Outdoor container gardening provides first time gardeners and expert gardeners with a place to grow vegetables. Planting and nurturing the vegetables through to harvest can be a rewarding experience as the bounty of your own labors is placed on the dining table. Container gardening, however, is not without its problems.
Reduce the potential of wilting from insufficient water by using the proper size plant container. Mulch the soil with wood chips or leaf mold.
NOTE: Wilting container plants can also be the sign of too much water. Stick your finger into the pot. If you feel moisture 1 inch down, no water is needed.
Large caterpillars can be picked off by hand or for the bug-queasy like me, the leaf can be snipped off and dropped into a bag for disposal.
A blast of water from the hose may also get rid of bugs, a process that works on aphids. Alternatively, an insecticidal soap, available at garden centers, can be used. For a homemade insecticidal soap solution if a blast of water does not work, almost fill a one quart spray container with tap water. Pour is one teaspoon of liquid dish soap and gently swirl the bottle to mix; do not shake, which can cause the soap to bubble. Spray ONE leaf and then wait a day to make sure the plant is not harmed (turns yellow) by the soap mixture.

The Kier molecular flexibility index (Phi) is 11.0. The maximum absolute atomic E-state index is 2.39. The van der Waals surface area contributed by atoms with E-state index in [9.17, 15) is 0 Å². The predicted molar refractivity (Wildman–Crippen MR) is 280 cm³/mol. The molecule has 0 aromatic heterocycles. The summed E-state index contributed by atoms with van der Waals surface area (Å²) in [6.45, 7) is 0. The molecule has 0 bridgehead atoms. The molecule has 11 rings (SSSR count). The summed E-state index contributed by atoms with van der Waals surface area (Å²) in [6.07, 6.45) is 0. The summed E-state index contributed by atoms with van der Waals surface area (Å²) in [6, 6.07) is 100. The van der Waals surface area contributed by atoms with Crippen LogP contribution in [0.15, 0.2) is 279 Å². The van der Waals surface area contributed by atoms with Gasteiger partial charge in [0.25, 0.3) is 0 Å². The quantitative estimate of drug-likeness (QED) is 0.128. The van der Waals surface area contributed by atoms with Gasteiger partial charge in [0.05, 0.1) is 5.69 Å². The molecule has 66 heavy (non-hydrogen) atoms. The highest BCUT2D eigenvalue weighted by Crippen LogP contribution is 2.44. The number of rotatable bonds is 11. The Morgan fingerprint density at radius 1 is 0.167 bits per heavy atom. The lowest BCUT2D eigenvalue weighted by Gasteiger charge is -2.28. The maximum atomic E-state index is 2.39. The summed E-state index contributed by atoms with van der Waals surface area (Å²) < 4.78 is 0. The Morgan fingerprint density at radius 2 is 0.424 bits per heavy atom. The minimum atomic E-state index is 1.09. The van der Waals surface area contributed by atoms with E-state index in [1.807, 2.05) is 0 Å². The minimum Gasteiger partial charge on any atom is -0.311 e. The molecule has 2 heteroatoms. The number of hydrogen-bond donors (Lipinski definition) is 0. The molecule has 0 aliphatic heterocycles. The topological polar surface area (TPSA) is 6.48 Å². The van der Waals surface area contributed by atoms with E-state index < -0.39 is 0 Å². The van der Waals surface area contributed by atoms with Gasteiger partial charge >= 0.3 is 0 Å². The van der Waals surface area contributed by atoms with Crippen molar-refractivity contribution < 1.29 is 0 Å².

Weeds can rob nutrients and water from the soil. Weeds are easy to get rid of; just pull them out of the plant container. Using mulch can help prevent wind-born seeds from reaching the soil surface to take root.
Disease on vegetables grown in containers may display as yellow or dead leaves, or leaves with spots. Cut out and dispose of the diseased leaves. Make the cut into the healthy part of a stem to increase the odds of removing all the infection. If the disease returns, a fungicide spray specifically designed for vegetables may help.
NOTE: Yellowing at the base of the plant can be an indication of insufficient nutrients, a condition that may be corrected with fertilizer. Yellowing at the base may also be caused by overwatering.